Houghton Planning Commission recommends precharrette workshop
HOUGHTON — At a special meeting Monday, the Houghton Planning Commission voted to recommend the City Council pay for a precharrette workshop viewed as a first step toward a plan for the downtown.
The motion described the precharrette workshop as the start of a process that could lead to a plan or vision for the downtown to complement the city’s master plan. Though ultimately not specified in the recommendation, Planning Commission members said a follow-up could lead to a full charrette.
The City Council would make the final decision on whether to fund the precharrette workshop, which the National Charrette Institute said would cost about $7,000.
At last week’s Planning Commission meeting, NCI director Holly Madill walked the planning commission through the steps of the precharrette, where the city would decide what it would want to accomplish with a charrette. Steps include analyzing what the final product of a charrette would be, or how a project’s success would be measured. Another step lays out what stakeholders are involved, and what outcome they would like to see.
The workshop would consist of five sessions of about three hours each. Madill said it could be done as soon as mid-to-late April.
Monday, Planning Commission Chair Tom Merz laid out two questions at the start of Monday’s meeting: Would the focus of the charrette workshop be specific to the parking deck, or include the whole downtown? And who should be involved in the workshop?
Agreeing with Planning Commissioner Kristine Bradof, Madill said it’s more common to see charrettes for a broader area such as the downtown rather than for one site, such as the Lakeshore Drive parking deck.
“I think that focusing on the downtown area would allow you the best opportunity, in the end, eventually beyond the planning workshop to have processes that work for multiple issues,” she said.
The end product of the precharrette would be a request for proposals for a full charrette. Last week, Madill said that process would include together three groups — stakeholders, decision-makers and experts — to help refine a final idea, such as a downtown plan.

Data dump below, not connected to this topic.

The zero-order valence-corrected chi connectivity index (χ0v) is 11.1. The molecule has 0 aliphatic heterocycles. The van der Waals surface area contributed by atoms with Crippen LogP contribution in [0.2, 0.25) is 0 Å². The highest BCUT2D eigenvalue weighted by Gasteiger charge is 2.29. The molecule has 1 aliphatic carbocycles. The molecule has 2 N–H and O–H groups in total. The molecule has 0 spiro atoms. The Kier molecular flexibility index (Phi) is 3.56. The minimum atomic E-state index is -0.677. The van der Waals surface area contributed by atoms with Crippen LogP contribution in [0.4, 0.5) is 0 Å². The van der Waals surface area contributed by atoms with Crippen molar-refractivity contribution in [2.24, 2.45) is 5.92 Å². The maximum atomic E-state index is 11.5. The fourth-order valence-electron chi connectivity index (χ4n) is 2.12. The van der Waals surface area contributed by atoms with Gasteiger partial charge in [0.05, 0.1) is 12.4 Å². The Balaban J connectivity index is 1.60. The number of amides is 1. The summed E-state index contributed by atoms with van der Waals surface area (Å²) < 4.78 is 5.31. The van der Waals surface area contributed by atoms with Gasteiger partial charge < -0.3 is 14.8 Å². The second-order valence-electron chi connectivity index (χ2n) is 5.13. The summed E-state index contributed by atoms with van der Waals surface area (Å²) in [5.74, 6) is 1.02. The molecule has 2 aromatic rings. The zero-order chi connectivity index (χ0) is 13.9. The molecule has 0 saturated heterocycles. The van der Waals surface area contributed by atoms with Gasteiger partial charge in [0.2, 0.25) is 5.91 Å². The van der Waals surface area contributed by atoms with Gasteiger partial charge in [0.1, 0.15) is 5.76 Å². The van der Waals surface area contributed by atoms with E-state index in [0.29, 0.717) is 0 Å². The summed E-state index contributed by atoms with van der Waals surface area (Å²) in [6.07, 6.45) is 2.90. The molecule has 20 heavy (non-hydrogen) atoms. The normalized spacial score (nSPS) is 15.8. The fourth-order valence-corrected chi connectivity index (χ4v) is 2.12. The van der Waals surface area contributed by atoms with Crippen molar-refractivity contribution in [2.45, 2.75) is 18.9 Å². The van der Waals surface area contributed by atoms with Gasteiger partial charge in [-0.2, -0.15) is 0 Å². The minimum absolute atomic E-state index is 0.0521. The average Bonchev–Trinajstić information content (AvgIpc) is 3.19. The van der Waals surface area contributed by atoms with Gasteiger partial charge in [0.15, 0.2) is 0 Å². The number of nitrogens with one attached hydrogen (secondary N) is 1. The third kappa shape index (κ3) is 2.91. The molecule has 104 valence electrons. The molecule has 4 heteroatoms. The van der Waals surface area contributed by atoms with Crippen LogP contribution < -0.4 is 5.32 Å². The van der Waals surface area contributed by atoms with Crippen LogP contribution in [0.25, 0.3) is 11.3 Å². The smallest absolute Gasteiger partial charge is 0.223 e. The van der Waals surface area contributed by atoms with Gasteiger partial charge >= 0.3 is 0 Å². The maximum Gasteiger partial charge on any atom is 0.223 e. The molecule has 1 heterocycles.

The cost of a full charrette varies. Sault Ste. Marie recently went through a $50,000 charrette that also resulted in a form-based code for its downtown.
Planning Commissioner Jen Julien said with the precharrette potentially only having 12 to 15 people, it was important to demonstrate there could be a next step with more public involvement.
“If we go through this process with 12 to 15 people, and then we don’t follow through with the charrette because it comes in too expensive, or for whatever reason, that people are going to say, ‘I wasn’t involved, I didn’t get to speak,'” she said.
Commissioner Mike Needham said the motion should be less specific, as the city council may opt to take a next step that is similar to but separate from the full charrette described by Madill.
During a public comment section at the start of the meeting, residents, including City Councilor Joan Suits, were uniformly positive about the precharrette proposal.
Jim Hertel, a member of the Houghton Waterfront Redevelopment Citizens Group, said the proposal outlined last week showed how the public can be engaged in the decision-making process. He encouraged the city to work with the National Charrette institute or another third party, which would make it easier to reduce the emotional component of the parking deck issue.
“Anyone from the community, much less in-house staff, is going to be at a disadvantage to be seen as impartial,” he said. “Someone with good credentials from the outside is more likely to be seen as unbiased.”